The Iowa House Party

Reps. Seth Moulton, Tim Ryan, and Cheri Bustos are headlining the revival of the Polk County Democrats Steak Fry.

Reps. Seth Moulton (left) and Tim Ryan (right) will be among the speakers at the Polk County, Iowa, Democrats' steak fry on Saturday.
AP Photo/Andrew Harnik
Hanna Trudo
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Hanna Trudo
Sept. 28, 2017, 8 p.m.

Iowans tend to get fired up for big-name Democrats, especially at the decades-old steak fry, set to be held Saturday at Water Works Park in Des Moines.

In 2006, Barack Obama met an adoring crowd and stoked speculation about his presidential intentions. Plenty were ready for Hillary Clinton on her return trip in 2014.

This time, now two years out from the run-up to the presidential caucuses, party leaders in Polk County opted for a trio of House members to fill coveted speaking slots at their September event, long considered a magnet for Democrats seeking a national stage.

It’s no doubt a “testing ground for national leadership,” Sean Bagniewski, the event’s organizer and chair of the county’s Democratic Party, said of Saturday’s event.

It’s been awhile since the political cookout, started in the early 1970s to help Tom Harkin’s first congressional campaign, featured headliners without much national clout yet. Since Harkin launched a presidential bid in the early 1990s, progressives from Joe Biden to John Edwards have signed on to speak. Bernie Sanders made the trek from Vermont just a few years back.

But this isn’t Harkin’s gig anymore. The event was left dormant after he gave up hosting in 2014, just before retiring from the Senate—leaving room for a “big old-fashioned political revival” to emerge, Bagniewski said.

Saturday’s slate includes Reps. Tim Ryan of Ohio, a Rust Belter who challenged Minority Leader Nancy Pelosi last November; Seth Moulton of Massachusetts, a Harvard-educated former military officer; and Cheri Bustos of Illinois, a journalist-turned-politician set on flipping red states blue.

Still angered over last year’s presidential loss—when Iowans chose Donald Trump over Clinton by nearly double digits—some Democrats suggest residents may no longer flock to establishment favorites, creating an opening for lesser-known politicians to shake hands years before the next national race.

Democrats “will come buy a ticket for somebody they haven’t heard of” over “the same people they’ve heard for the last 20 years,” Bagniewski said. They’re “really hungry for new names, new faces, new ideas.”

In an interview with National Journal, Ryan said he’s excited to see younger Democrats “moving into positions of power and influence.”

“There’s a lot of excitement in Iowa right now,” he said.

Ryan’s district went for Clinton last year but has moved sharply to the right since 2012, in part over economic issues. Ryan said he plans to “focus like a laser” on that during his speech. “I’m trying to provide some leadership in the party,” he said.

Iowa is another stop on Ryan’s travel log. He was in New Hampshire last month and will soon head to battlegrounds Wisconsin and Florida for Democratic fundraisers, he told National Journal.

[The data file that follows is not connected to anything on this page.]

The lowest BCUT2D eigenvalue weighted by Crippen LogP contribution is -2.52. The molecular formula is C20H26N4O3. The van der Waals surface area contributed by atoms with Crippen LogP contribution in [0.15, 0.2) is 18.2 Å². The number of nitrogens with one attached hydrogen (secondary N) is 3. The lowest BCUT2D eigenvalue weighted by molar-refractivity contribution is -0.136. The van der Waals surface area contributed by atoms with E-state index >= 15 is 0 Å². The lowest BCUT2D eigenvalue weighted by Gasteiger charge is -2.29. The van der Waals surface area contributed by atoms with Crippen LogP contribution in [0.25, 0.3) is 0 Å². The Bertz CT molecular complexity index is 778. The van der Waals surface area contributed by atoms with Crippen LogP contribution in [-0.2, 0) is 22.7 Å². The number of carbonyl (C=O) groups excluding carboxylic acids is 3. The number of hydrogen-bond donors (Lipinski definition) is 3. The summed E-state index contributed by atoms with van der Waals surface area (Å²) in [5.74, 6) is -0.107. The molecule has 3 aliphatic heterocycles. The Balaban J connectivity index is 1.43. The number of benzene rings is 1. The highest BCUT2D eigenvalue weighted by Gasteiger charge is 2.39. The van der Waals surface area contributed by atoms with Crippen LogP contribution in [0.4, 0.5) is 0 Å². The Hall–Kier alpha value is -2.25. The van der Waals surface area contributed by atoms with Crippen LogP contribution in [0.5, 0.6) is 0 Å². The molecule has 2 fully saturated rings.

Back in Polk County, party leaders had courted Bustos for five months, angling for someone who could speak about red-to-blue state issues, before they nailed down the slot.

“The fact that Donald Trump won the state of Iowa—I can relate to that because he won my district,” Bustos told National Journal.

Like Ryan, Bustos plans to push a jobs message in Des Moines. “It gets down to people feeling left behind,” she said. “It’s viewed that our party hasn’t focused on economic issues. That’s the trust that we have to win back.”

Bustos, the Democratic Congressional Campaign Committee’s chair of heartland engagement and the cochair of the House Democratic Policy and Communications Committee, knows how to translate issues to a broad audience. Still, she suggests Democrats want something more from Washington. “They’re tired of people talking and not doing anything,” she said.

Ahead of Saturday, organizers said they are already expecting several hundred more attendees than anticipated. Before selecting the final “freshman class” of speakers, as Bagniewski calls them, party officials considered 60 people. They talked to a handful for months.

Some of the names initially floated come with early presidential speculation, including Sens. Kamala Harris, Elizabeth Warren, Cory Booker, and Chris Murphy. “We sought out some of the prominent 2020 folks,” Bagniewski said.

But ultimately, he made a different call: “Let’s stop the back-and-forth and just do the three people that we want,” he recalled saying.

Like Ryan and Bustos, Moulton was high on the newcomer list. A former Marine Corps officer who served four tours in Iraq, Moulton has grabbed national attention by focusing on veterans’ issues, a favorite subject of Trump’s during the election. And using his military influence, Moulton has personally recruited several strong House challengers this cycle, many of whom are veterans themselves.

“He’s just really smart,” Bagniewski said.

Moulton has thrown cold water on all presidential talk. Still, a trip to the steak fry could reignite rumors. He’s said “he wasn’t going to run for president this time and now he’s coming to Iowa,” Bagniewski said. “So, there’s some fun parallels there.”

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